eat right. i have a particular interest in nutrition, so this one should be easy, right? WRONG!!! i love white rice, fried foods, red meat! i don't really understand the new food pyramid that's customizeable. i'm supposed to eat 2 cups of orange veggies and 3 cups of dried beans or peas a week? that doesn't sound very appealing to me. the only diet education that's worked at all for me is the new american plate concept--visualize the plate as 1/3 protein, 2/3 whole grains and veggies. my plate isn't there yet, but it's easy to visualize my goal.

exercise more. i went to the gym five times a week for my first two years of medical school, and i haven't been back since. how did that happen? i made the gym part of my schedule back then. after class, i would go to the gym with my study partner and then hit a coffee shop to study afterwards. if i wanted to be lazy, there was someone counting on me to be at the gym. since my schedule is much more erratic, the gym seems all but impossible for me. truthfully, i don't like the gym that much to begin with. so, i took a page out of the patient education materials i received during family medicine and started the 10,000 steps program. i bought a $10 pedometer and wore it around the hospital. it turned out that some days i was over 10,000 steps and some days i wasn't. what made the difference? strangely, it was all the things i've been trained to tell my patients--take the stairs, take more public transportation, or get off a bus stop early. if i did these things, i was consistently over 10,000 steps. i've been trying to add some pilates to that, but i was only able to do my 20-minute video three times a week for one week. that's right. i stuck with my new exercise program for one whole week, but i'll try again ... next week.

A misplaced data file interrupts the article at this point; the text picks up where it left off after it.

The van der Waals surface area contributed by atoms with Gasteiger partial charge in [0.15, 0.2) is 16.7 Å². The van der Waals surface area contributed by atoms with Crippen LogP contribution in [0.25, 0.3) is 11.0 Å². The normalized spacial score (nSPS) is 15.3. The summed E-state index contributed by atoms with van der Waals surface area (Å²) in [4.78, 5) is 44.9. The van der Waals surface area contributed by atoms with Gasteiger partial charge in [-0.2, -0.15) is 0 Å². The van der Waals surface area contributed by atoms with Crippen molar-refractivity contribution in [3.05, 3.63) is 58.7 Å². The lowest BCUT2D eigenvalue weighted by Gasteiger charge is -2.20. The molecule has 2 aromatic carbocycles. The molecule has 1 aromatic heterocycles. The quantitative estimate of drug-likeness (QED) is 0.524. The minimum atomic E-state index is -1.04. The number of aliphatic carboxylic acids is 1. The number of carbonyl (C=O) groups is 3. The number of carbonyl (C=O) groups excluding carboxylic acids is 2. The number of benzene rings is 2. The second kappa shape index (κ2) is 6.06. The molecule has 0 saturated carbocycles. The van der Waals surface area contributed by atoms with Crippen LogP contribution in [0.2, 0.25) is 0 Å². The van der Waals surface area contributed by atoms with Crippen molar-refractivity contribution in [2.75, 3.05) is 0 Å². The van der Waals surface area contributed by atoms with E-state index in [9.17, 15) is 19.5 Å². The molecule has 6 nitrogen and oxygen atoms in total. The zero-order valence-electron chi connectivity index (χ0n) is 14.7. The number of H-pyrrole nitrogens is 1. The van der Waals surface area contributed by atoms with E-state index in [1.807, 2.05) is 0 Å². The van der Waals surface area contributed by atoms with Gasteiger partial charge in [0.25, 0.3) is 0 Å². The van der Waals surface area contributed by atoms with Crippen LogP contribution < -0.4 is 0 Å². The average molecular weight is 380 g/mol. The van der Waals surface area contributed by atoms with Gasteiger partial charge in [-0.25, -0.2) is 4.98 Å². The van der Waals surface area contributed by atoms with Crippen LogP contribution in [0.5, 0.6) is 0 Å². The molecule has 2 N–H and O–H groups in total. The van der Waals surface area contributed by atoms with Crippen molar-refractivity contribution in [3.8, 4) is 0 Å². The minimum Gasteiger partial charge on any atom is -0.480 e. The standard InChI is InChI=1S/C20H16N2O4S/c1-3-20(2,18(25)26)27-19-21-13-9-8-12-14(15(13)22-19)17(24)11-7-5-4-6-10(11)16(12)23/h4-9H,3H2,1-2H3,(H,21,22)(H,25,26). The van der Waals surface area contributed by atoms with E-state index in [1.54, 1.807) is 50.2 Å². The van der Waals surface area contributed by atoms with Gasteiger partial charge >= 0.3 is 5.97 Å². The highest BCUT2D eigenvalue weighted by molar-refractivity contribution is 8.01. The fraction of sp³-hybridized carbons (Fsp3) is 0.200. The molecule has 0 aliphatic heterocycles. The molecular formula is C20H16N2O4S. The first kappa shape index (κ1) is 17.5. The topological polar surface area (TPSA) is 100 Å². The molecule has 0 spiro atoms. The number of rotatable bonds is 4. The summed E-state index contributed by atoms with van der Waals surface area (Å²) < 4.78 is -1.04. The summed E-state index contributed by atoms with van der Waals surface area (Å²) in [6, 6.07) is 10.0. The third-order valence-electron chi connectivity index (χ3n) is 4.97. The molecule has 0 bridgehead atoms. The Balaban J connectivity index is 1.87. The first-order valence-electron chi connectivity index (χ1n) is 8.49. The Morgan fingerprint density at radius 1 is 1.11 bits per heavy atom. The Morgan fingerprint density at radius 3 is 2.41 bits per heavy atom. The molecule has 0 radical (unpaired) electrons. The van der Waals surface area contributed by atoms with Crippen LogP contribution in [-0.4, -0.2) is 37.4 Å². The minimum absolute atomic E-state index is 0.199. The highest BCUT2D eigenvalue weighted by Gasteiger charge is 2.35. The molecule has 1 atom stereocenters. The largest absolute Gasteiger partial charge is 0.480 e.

see my doctor annually. this one is definitely easier than it sounds. there was a two-year period during medical school when i didn't go to the doctor. why not? it felt like i didn't have enough time. plus, the wait for a regular appointment with my doctor is six weeks, and with the travel time to and from the office and the unpredictable amount of time in the waiting room, the doctor's appointment will take at least half my day. if i knew i had half a day free in six weeks, would i really want to spend it getting a pap smear? during my ob/gyn rotation, i did pap smears all day long on other women, and i finally worked up the courage to tell my attending i needed to take a morning off to get mine done. going to a doctor is a pain in the butt. why do i make time to go see my doctor? honestly, it's mostly because i don't want to be a hypocrite, but i'm never sorry that i took half a day to go.

Thursday, April 5, 2007

Hallelujah! I saw the macula!

today is a day of celebration! why? i finally saw the macula today with my ophthalmoscope!